(CN) — Hoping to patch its claims over defective bulletproof vests, the U.S. government secured permission to amend its federal complaint against Honeywell International.
At the crux of the 8-year-old case is Z Shield, a bulletproof fortified with panels of a synthetic polymer material called Zylon.
Uncle Sam claims that Honeywell knew that Z Shield had degradation problems inconsistent with its marketing when it sold the product to Armor Holdings, which in turn sold the vests to law-enforcement agencies at various levels of government.
Though the government wanted to inspect Honeywell’s facilities, U.S. Magistrate Judge Deborah Robinson barred that part of discovery last year, nothing that the complaint contained no allegation about the Z Shield manufacturing process.
U.S. District Judge Paul Friedman agreed Friday that the government should be allowed to add these allegations in an amended complaint.
The new filing will allege that Honeywell knew its water-based resin coating process made Z Shield more likely to degrade in heat and humidity, and that the firm manipulated data to make its product appear to perform much better than it actually does.
Honeywell opposed the motion, arguing that deposing witnesses in the Netherlands and Israel about the new claims would be overly expensive, on top of its 50 past depositions.
Friedman said tough luck.
“While it may be true that Honeywell will decide that it needs such additional fact discovery or that it might like to bolster its expert discovery, whatever burden the water-based coating process amendment occasions on Honeywell is not undue,” the 10-page opinion says (emphasis in original).
Honeywell spokesman Peter Dalpe emphasized that the court battle is far from over.
“We are disappointed with the ruling because the government’s request will only serve to delay bringing this matter to trial, where Honeywell is confident it will ultimately prevail,” Dalpe said.
Justice Department spokeswoman Nicole Navas declined to comment on the ruling.
Asserting that the new allegations should not come as a shock, the judge noted that “the United States’ interrogatory responses in 2010 certainly put Honeywell on notice that the United States would be pursuing a water-based coating process allegation, and the extensive discussion of the issue during depositions suggests that any additional discovery on the matter should not be nearly as burdensome as Honeywell suggests.”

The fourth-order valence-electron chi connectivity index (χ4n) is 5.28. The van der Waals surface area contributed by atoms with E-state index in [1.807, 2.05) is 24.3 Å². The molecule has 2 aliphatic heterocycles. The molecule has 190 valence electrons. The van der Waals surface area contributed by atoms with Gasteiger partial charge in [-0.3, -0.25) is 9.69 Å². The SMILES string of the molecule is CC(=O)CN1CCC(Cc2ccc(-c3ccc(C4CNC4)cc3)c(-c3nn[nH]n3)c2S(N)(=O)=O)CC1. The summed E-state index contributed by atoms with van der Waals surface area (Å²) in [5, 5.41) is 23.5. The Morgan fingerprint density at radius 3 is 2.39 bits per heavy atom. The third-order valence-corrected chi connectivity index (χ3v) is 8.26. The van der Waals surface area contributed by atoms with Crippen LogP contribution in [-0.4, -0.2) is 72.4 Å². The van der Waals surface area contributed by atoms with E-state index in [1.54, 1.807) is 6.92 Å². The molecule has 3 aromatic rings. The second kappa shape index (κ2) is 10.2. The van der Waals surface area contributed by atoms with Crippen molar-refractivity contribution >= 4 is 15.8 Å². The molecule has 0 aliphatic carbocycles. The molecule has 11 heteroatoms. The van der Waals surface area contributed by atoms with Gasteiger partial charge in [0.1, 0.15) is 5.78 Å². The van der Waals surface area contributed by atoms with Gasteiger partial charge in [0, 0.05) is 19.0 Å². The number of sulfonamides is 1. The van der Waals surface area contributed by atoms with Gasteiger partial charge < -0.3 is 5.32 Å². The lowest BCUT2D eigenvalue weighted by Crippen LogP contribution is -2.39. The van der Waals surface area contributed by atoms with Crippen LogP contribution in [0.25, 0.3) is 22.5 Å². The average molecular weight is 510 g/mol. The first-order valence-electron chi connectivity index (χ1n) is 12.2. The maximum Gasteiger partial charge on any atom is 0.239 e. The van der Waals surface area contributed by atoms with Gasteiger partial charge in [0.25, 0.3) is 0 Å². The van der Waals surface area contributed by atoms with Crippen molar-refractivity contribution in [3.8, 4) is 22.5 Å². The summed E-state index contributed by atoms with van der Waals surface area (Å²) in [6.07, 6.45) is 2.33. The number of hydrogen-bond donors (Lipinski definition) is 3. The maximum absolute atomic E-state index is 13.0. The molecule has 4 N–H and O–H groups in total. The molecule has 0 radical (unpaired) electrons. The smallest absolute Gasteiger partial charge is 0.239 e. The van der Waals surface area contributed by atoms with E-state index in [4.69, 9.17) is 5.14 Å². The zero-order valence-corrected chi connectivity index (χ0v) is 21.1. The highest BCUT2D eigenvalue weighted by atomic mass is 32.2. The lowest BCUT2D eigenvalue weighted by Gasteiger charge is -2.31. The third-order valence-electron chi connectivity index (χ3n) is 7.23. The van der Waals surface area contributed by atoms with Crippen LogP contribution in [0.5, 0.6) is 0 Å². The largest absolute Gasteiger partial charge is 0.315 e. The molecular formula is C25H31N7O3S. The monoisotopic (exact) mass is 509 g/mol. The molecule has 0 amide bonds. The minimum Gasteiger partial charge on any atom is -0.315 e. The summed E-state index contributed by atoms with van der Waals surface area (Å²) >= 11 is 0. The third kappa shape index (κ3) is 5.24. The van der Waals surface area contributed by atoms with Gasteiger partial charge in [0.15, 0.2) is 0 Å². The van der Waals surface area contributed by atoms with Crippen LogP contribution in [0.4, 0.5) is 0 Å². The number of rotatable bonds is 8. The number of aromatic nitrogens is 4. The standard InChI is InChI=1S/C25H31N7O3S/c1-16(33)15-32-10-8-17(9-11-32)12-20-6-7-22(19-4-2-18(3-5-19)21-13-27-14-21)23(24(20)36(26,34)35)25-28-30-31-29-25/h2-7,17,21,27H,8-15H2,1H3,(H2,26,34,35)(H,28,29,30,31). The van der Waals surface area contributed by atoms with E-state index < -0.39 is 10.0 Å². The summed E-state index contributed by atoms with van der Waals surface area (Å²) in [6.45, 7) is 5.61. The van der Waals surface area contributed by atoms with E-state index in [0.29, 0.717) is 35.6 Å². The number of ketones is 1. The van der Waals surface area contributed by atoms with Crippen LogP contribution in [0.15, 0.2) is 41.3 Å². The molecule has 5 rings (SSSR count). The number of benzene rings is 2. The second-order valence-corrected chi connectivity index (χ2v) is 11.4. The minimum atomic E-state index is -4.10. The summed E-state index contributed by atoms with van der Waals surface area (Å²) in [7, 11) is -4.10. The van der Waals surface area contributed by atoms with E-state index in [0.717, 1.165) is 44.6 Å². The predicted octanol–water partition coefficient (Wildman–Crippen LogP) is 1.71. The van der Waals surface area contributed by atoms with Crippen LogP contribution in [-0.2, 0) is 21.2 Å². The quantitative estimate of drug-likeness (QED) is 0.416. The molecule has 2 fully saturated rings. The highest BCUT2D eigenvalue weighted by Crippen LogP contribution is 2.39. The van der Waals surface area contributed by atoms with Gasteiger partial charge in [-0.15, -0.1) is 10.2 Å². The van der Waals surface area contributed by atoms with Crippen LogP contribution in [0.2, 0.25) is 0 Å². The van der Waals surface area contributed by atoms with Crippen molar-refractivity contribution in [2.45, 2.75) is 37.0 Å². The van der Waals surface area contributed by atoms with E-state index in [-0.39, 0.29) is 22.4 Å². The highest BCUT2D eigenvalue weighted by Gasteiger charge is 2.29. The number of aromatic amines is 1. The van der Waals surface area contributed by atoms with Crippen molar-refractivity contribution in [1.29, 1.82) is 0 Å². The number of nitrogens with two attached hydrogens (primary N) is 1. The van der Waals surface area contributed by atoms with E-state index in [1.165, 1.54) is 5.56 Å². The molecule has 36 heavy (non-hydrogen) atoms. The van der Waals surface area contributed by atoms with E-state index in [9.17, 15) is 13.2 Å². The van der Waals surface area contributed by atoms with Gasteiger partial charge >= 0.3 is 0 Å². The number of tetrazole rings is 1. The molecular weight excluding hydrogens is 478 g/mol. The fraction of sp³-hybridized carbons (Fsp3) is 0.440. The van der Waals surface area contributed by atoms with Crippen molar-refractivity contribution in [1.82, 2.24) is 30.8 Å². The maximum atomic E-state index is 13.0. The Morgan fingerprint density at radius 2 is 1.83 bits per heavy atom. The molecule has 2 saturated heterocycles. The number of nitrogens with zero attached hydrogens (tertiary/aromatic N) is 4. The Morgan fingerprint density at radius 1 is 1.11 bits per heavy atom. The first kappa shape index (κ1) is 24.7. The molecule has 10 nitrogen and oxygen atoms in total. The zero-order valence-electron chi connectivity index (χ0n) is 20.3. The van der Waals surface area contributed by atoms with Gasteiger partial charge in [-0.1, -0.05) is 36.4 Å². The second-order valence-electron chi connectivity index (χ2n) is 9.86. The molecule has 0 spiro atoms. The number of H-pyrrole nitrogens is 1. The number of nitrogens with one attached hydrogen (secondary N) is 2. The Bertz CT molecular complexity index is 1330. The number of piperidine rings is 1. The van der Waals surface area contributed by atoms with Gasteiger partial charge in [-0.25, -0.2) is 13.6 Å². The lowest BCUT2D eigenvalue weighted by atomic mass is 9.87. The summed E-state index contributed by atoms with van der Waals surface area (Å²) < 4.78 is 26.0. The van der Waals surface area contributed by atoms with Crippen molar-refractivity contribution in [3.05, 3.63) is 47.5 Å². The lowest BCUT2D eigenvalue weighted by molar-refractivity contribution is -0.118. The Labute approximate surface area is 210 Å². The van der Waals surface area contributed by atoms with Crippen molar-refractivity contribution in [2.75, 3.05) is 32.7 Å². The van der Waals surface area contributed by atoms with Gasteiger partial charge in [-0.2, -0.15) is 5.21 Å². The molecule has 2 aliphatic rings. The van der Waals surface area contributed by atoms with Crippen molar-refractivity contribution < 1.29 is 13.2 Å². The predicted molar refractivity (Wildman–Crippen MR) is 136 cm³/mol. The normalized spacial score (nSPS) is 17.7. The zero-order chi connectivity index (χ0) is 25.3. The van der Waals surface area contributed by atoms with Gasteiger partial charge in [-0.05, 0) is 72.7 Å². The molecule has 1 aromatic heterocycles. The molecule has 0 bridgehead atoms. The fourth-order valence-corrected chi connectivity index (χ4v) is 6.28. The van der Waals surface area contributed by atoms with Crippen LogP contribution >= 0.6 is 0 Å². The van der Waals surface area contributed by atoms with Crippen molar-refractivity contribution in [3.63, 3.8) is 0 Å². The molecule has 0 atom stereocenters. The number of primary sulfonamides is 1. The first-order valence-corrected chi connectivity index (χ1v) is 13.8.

New allegations about the coating process will not cause Honeywell “undue prejudice, [but] only the garden-variety prejudice that attends a party sharpening the allegations of the complaint for which it has adduced evidence in discovery,” Friedman added.
The same goes for the new claim that the thermoplastic film that acts as the shield in a Z Shield was fragile, Friedman said, citing that allegation’s appearance in the initial complaint and five depositions.
“The court finds no undue delay with respect to the fragile shield allegation because the United States’ experts only recently were able to reach conclusions that provided a strong basis to amend the complaint,” Friedman wrote.
Friedman noted that the government has summarized the new filing as changing “its theory from ‘Honeywell cherry-picked the warehouse data’ to ‘Honeywell manipulated the warehouse data.'”
The government persuaded Friedman that it did not unjustifiably delay the change since “it was not until recently’ that the evidence of the manipulation ‘came to light from the work of the United States’ experts,’ specifically their review of discovery documents.”
“Honeywell does not rebut this characterization of the relevant timeline or the claim that the United States’ experts reached their conclusion about manipulation of data only recently after reviewing discovery,” the ruling continues.
Attorneys for Honeywell with Kirkland & Ellis did not return an email seeking comment, nor did the Justice Department.
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